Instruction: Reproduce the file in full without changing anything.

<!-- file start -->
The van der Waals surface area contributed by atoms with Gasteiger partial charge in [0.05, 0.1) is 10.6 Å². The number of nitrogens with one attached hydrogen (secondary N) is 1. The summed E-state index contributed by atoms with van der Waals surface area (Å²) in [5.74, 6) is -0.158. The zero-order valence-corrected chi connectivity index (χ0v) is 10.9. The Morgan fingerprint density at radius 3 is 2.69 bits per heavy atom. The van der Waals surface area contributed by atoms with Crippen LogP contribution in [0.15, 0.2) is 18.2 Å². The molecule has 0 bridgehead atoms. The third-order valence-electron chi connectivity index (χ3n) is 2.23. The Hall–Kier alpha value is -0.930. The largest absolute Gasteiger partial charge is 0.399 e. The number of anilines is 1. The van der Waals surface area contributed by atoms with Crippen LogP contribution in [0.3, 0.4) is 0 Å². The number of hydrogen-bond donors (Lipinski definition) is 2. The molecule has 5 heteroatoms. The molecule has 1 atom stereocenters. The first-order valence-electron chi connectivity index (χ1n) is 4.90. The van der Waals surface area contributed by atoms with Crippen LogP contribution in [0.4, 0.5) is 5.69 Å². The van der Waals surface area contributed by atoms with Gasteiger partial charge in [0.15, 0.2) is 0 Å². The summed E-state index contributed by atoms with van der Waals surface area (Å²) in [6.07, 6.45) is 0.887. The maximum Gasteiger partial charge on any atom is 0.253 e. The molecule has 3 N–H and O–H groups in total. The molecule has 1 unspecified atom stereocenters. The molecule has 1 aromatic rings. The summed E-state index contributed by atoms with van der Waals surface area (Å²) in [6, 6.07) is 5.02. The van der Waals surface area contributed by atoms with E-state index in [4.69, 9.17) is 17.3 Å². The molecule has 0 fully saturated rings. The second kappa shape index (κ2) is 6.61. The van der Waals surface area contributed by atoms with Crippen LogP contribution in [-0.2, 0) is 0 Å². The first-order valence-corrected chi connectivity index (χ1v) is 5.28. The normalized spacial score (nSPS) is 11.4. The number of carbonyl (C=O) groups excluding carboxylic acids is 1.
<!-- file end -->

The van der Waals surface area contributed by atoms with Gasteiger partial charge in [0.05, 0.1) is 10.6 Å². The number of nitrogens with one attached hydrogen (secondary N) is 1. The summed E-state index contributed by atoms with van der Waals surface area (Å²) in [5.74, 6) is -0.158. The zero-order valence-corrected chi connectivity index (χ0v) is 10.9. The Morgan fingerprint density at radius 3 is 2.69 bits per heavy atom. The van der Waals surface area contributed by atoms with Crippen LogP contribution in [0.15, 0.2) is 18.2 Å². The molecule has 0 bridgehead atoms. The third-order valence-electron chi connectivity index (χ3n) is 2.23. The Hall–Kier alpha value is -0.930. The largest absolute Gasteiger partial charge is 0.399 e. The number of anilines is 1. The van der Waals surface area contributed by atoms with Crippen LogP contribution in [0.3, 0.4) is 0 Å². The number of hydrogen-bond donors (Lipinski definition) is 2. The molecule has 5 heteroatoms. The molecule has 1 atom stereocenters. The first-order valence-electron chi connectivity index (χ1n) is 4.90. The van der Waals surface area contributed by atoms with Crippen LogP contribution in [0.4, 0.5) is 5.69 Å². The van der Waals surface area contributed by atoms with Gasteiger partial charge in [0.15, 0.2) is 0 Å². The summed E-state index contributed by atoms with van der Waals surface area (Å²) in [6.07, 6.45) is 0.887. The maximum Gasteiger partial charge on any atom is 0.253 e. The molecule has 3 N–H and O–H groups in total. The molecule has 1 unspecified atom stereocenters. The molecule has 1 aromatic rings. The summed E-state index contributed by atoms with van der Waals surface area (Å²) in [6, 6.07) is 5.02. The van der Waals surface area contributed by atoms with E-state index in [4.69, 9.17) is 17.3 Å². The molecule has 0 fully saturated rings. The second kappa shape index (κ2) is 6.61. The van der Waals surface area contributed by atoms with Crippen LogP contribution in [-0.2, 0) is 0 Å². The first-order valence-corrected chi connectivity index (χ1v) is 5.28. The normalized spacial score (nSPS) is 11.4. The number of carbonyl (C=O) groups excluding carboxylic acids is 1.